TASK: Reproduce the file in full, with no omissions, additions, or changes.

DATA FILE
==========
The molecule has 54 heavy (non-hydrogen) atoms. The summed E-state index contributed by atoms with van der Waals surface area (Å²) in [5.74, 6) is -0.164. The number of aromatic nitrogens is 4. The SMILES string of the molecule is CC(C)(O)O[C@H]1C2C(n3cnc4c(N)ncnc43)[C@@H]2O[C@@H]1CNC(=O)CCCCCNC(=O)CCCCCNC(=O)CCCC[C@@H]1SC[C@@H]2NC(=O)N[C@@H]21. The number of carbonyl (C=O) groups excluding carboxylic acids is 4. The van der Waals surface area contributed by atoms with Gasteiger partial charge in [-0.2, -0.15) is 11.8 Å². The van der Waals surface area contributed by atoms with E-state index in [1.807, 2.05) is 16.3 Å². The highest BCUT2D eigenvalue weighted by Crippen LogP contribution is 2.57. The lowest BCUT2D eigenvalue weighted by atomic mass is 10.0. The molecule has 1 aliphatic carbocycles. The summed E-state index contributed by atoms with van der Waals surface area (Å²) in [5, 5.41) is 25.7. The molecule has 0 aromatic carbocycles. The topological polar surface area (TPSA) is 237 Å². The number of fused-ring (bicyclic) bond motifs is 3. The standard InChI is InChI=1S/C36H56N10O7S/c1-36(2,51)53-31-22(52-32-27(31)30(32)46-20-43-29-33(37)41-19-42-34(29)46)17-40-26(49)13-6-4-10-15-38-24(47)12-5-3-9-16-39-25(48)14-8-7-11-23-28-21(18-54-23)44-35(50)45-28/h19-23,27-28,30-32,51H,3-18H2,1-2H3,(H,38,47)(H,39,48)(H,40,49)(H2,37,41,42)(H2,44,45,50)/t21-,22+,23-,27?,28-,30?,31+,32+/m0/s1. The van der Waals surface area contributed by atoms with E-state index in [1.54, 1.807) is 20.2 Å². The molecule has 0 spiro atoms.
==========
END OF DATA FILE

The molecule has 54 heavy (non-hydrogen) atoms. The summed E-state index contributed by atoms with van der Waals surface area (Å²) in [5.74, 6) is -0.164. The number of aromatic nitrogens is 4. The SMILES string of the molecule is CC(C)(O)O[C@H]1C2C(n3cnc4c(N)ncnc43)[C@@H]2O[C@@H]1CNC(=O)CCCCCNC(=O)CCCCCNC(=O)CCCC[C@@H]1SC[C@@H]2NC(=O)N[C@@H]21. The number of carbonyl (C=O) groups excluding carboxylic acids is 4. The van der Waals surface area contributed by atoms with Gasteiger partial charge in [-0.2, -0.15) is 11.8 Å². The van der Waals surface area contributed by atoms with E-state index in [1.807, 2.05) is 16.3 Å². The highest BCUT2D eigenvalue weighted by Crippen LogP contribution is 2.57. The lowest BCUT2D eigenvalue weighted by atomic mass is 10.0. The molecule has 1 aliphatic carbocycles. The summed E-state index contributed by atoms with van der Waals surface area (Å²) in [5, 5.41) is 25.7. The molecule has 0 aromatic carbocycles. The topological polar surface area (TPSA) is 237 Å². The number of fused-ring (bicyclic) bond motifs is 3. The standard InChI is InChI=1S/C36H56N10O7S/c1-36(2,51)53-31-22(52-32-27(31)30(32)46-20-43-29-33(37)41-19-42-34(29)46)17-40-26(49)13-6-4-10-15-38-24(47)12-5-3-9-16-39-25(48)14-8-7-11-23-28-21(18-54-23)44-35(50)45-28/h19-23,27-28,30-32,51H,3-18H2,1-2H3,(H,38,47)(H,39,48)(H,40,49)(H2,37,41,42)(H2,44,45,50)/t21-,22+,23-,27?,28-,30?,31+,32+/m0/s1. The van der Waals surface area contributed by atoms with E-state index in [1.54, 1.807) is 20.2 Å². The molecule has 0 spiro atoms.